Jerome E. Horton, Chair of the California Board of Equalization (center), greets two investigators responsible for identifying counterfeit products that are illegally brought into this country that deprive California of over $8 billion in annual tax related revenue.
Underground Economy Endangers Public, Cheats Consumers, Robs California
By Francis TaylorSentinel Contributing Writer
Every year California loses billions of dollars to smugglers, counterfeiters and illegal operators who make up the underground economy. From the sale of bootleg CD's, fake Gucci handbags, and a plethora of other knock-offs, criminals are depriving California, a state drowning in red ink, of an estimated $8 billion annually in corporate, sales, use and personal income taxes that could be spent on schools, public safety, hospitals and other essential services.
Jerome E. Horton, Chair of the California Board of Equalization (BOE), along with fellow board member Michelle Steel, Vice Chair; Ronald Boyd, Chief, Los Angeles Port Police; and Todd Rogers, Los Angeles County Sheriff's Department, recently hosted a press briefing at the Port of Los Angeles Fire Department, where they explained how the BOE is fighting back by working closely with law enforcement and other agencies to investigate and prosecute criminals and to sound the alarm about the damage the underground economy is doing to California.
"Not since the days of Al Capone have so many criminals brazenly violated the law. These modern day mobsters engage in human trafficking, selling illegal drugs and smuggling cigarettes and other products. They endanger lives, deceive consumers and cheat us out of the money we need for public safety, schools, parks and other services," said Horton.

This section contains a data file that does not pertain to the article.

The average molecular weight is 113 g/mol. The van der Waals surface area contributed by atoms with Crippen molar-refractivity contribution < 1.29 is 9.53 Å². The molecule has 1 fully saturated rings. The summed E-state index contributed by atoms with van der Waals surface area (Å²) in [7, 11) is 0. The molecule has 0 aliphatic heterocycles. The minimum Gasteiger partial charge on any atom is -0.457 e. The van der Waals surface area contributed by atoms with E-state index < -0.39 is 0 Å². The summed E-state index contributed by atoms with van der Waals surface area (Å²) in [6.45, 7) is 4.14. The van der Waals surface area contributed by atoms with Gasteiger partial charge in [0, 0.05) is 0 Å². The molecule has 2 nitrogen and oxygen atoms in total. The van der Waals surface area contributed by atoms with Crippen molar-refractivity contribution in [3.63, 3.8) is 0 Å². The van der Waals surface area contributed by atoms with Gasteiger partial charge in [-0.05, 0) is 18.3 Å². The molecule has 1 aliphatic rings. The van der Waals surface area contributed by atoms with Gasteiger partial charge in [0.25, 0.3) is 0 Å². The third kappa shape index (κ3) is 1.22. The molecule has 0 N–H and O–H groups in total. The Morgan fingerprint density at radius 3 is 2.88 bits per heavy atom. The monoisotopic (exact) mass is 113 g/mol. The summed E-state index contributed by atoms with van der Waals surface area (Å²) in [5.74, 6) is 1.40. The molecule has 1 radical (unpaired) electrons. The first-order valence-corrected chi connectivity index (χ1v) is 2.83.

The underground economy includes a variety of illegal activities such as selling counterfeit drugs (including Viagra), and other knock-off designer items, offering and paying for services under the table, manufacturing and distributing products without paying taxes or following health, safety, and employment laws.
Last year the BOE seized smuggled cigarette and tobacco products that deprived the state of $276,000 in taxes. Earlier this year, two North Hollywood storeowners pleaded guilty to smuggling cigarettes, which cheated the state out of $2.5 million. In 2011, more than $10 million in counterfeit electronics, stolen merchandise, and bank receipts were recovered by the Los Angeles Port Police in a cargo theft investigation.
Steel and the law enforcement spokespersons offered several steps individuals may take to help solve the state's underground economy problem including; do not buy counterfeit products, do not pay for work under the table,' pay your taxes, recognize signs of human trafficking, and ask questions. "One easy to recognize counterfeit products is to look at the price of the merchandise." Chief Boyd noted. "If the price of a Rolex watch or a Gucci handbag, for example, is several hundred dollars less than the usual retail price, you are probably being offered a fake."
Consumers were informed that they may anonymously report tax evasion, fraud, and counterfeit products by telephone at 888/334-3300 or via the Internet at www.boe.ca.gov/info/icmmplaing.htm